Random nuggets that crossed the threshold of my browser recently:
- The complete text of Feynman’s Lectures on Physics is now online, with a snazzy web ui. Which reminds me, in days before the ubiquitous comprehensive internet it was easier for there to be people of whom color photographs exist but which you haven’t seen. I just realized I’ve never seen a color photo of Feyman when he was relatively young:
- The friendship paradox is interesting: most people have fewer friends than their friends have, on average.
- I think iterated inversions of circles are one the least widely known but most beautiful kind of mathematical images. Could find very little of the kind of material I am talking about on the internet except for this guy’s images:
- Also, on the above, so I think I first learned about inversive geometry from an old computer graphics books from the 1980s, Robert Dixon’s Mathographics. I like this genre of book, basically books about computer graphics from before computer graphics decided what it wanted to be when it grew up. “Computer graphics” now has become synonymous with 3D rendering. In the 70s and 80s, 3D was just one little sub-discipline; graphics as a field was more all over the place. Artist and Computer is another interesting work like this that I have in my library, which turns out to be online in its entirety.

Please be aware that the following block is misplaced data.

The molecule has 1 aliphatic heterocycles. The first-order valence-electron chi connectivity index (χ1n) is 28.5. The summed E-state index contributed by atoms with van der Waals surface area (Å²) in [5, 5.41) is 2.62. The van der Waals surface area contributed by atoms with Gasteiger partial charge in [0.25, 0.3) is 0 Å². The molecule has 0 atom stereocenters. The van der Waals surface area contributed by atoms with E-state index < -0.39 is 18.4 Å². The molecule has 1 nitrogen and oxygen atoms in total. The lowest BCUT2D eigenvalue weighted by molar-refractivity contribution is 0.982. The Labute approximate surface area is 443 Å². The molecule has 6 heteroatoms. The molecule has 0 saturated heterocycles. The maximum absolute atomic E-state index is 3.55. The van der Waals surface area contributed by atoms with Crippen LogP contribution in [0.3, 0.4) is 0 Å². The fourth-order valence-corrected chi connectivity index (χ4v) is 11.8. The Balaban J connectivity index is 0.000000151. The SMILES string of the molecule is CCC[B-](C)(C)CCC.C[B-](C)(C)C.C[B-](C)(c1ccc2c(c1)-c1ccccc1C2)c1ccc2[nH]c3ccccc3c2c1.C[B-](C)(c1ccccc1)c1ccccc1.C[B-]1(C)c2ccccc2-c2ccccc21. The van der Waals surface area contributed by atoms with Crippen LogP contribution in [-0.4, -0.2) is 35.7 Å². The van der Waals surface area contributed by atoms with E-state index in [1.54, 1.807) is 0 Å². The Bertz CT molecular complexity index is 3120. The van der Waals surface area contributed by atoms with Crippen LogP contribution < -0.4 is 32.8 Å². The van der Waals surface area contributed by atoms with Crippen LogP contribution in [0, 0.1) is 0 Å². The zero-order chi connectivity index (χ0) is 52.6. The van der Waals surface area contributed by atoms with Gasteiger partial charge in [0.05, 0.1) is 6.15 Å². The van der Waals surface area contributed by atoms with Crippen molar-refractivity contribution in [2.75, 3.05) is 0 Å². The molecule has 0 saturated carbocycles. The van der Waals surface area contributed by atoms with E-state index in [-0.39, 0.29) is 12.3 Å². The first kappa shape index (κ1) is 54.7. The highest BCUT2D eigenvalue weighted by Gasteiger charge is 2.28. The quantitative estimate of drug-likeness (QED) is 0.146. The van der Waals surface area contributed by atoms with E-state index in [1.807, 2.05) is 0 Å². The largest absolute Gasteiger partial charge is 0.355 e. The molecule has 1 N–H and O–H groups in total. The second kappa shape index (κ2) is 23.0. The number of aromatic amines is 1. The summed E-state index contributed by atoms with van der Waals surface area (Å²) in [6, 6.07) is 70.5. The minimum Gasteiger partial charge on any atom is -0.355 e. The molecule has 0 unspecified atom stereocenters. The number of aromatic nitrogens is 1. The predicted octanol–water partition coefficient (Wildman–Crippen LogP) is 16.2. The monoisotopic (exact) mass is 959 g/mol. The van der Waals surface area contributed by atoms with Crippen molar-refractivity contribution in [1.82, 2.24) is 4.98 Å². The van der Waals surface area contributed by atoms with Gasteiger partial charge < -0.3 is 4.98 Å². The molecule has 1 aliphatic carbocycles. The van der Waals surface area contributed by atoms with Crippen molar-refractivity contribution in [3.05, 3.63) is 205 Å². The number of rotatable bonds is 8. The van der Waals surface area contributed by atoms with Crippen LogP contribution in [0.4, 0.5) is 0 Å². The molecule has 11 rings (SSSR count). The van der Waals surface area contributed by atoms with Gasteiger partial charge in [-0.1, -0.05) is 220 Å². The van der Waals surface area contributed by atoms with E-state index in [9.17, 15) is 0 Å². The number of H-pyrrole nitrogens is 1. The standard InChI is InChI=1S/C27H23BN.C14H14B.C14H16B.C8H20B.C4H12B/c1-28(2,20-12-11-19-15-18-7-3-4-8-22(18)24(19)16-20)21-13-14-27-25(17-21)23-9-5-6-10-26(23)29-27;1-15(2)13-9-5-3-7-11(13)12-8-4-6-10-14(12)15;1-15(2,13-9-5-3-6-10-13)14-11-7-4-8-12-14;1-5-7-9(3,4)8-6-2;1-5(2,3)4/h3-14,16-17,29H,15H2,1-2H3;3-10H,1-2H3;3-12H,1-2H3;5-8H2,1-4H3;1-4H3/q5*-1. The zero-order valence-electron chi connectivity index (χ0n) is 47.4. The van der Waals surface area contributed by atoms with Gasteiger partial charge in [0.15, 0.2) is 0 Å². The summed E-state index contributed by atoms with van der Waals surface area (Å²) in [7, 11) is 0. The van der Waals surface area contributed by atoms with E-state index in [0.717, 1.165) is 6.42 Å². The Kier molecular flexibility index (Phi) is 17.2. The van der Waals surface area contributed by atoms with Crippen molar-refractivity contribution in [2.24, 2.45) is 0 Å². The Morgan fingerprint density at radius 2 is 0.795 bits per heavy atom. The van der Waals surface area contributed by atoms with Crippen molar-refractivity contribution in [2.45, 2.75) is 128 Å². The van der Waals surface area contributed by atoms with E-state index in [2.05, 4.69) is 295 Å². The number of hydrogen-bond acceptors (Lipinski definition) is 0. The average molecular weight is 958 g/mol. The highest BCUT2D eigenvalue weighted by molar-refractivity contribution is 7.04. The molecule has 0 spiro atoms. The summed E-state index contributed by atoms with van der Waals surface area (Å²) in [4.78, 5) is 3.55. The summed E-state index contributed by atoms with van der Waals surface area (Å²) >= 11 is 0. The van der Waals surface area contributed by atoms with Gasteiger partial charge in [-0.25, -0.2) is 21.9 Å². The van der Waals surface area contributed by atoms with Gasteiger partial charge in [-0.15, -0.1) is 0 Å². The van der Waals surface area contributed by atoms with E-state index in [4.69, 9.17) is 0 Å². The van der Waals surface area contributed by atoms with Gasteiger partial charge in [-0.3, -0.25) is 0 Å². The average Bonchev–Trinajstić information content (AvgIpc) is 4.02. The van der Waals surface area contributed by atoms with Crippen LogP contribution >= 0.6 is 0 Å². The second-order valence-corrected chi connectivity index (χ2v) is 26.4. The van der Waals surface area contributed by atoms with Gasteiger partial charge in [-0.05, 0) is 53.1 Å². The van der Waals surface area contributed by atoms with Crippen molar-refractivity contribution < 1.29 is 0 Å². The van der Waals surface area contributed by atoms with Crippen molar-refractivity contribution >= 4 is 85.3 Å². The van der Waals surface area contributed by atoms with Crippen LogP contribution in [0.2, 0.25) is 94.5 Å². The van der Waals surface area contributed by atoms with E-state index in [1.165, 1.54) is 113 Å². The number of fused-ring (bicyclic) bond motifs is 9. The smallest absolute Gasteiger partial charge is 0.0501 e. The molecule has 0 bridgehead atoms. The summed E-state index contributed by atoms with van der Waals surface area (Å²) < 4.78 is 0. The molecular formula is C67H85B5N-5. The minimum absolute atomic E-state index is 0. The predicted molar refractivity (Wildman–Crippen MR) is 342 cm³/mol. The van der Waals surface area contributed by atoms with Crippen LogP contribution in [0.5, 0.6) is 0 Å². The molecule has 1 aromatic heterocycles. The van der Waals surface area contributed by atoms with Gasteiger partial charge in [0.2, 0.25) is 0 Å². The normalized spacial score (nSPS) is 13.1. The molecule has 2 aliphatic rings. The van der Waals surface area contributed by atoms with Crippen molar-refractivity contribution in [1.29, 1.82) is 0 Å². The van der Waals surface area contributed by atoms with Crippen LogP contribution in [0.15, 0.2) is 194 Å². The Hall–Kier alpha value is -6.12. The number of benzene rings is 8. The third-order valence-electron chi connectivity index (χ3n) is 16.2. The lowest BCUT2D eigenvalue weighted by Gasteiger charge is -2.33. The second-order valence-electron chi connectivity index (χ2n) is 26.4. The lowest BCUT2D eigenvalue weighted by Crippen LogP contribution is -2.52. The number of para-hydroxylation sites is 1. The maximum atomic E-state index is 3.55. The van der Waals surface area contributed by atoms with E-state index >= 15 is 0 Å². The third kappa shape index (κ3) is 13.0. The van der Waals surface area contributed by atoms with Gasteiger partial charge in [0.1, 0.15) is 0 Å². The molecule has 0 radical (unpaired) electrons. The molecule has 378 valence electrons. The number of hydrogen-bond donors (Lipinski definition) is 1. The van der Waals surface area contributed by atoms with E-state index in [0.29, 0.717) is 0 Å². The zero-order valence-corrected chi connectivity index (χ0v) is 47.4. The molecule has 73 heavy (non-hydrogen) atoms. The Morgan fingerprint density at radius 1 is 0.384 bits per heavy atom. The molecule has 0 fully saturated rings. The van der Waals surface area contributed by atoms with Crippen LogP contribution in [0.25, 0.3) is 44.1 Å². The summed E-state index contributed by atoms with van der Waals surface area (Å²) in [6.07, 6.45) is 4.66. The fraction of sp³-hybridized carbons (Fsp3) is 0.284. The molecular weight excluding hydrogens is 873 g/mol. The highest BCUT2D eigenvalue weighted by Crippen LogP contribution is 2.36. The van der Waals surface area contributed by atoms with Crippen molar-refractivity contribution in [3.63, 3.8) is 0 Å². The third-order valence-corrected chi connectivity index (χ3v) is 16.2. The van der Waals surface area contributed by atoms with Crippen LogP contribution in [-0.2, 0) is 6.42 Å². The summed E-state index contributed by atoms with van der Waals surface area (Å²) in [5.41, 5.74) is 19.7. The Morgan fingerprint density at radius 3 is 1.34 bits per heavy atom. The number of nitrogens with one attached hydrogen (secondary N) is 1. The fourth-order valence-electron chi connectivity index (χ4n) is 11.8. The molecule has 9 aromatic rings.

- Looking up Robert Dixon, it turns out he sued Damian Hirst for ripping off images from Mathographics. In particular Hirst made a collage of valium pills in a double logarithmic spiral that Dixon says Hirst lifted from Dixon’s “True Sunflower”. Don’t know whose side I am on on that one. I can see Dixon’s point when he says he “conceived, calculated, formulated and programmed the [spiral drawing]”. But on the other hand, I have personally been on the receiving end of a cease and desist letter from the person who claims to own the look-and-feel of the photomosaic, so I have some sympathy for the idea that in the digital era some of our notions about intellectual property are becoming old-fahioned.
- János Bolyai of non-Euclidean geometry fame was super good at sword fighting.
- This is really funny.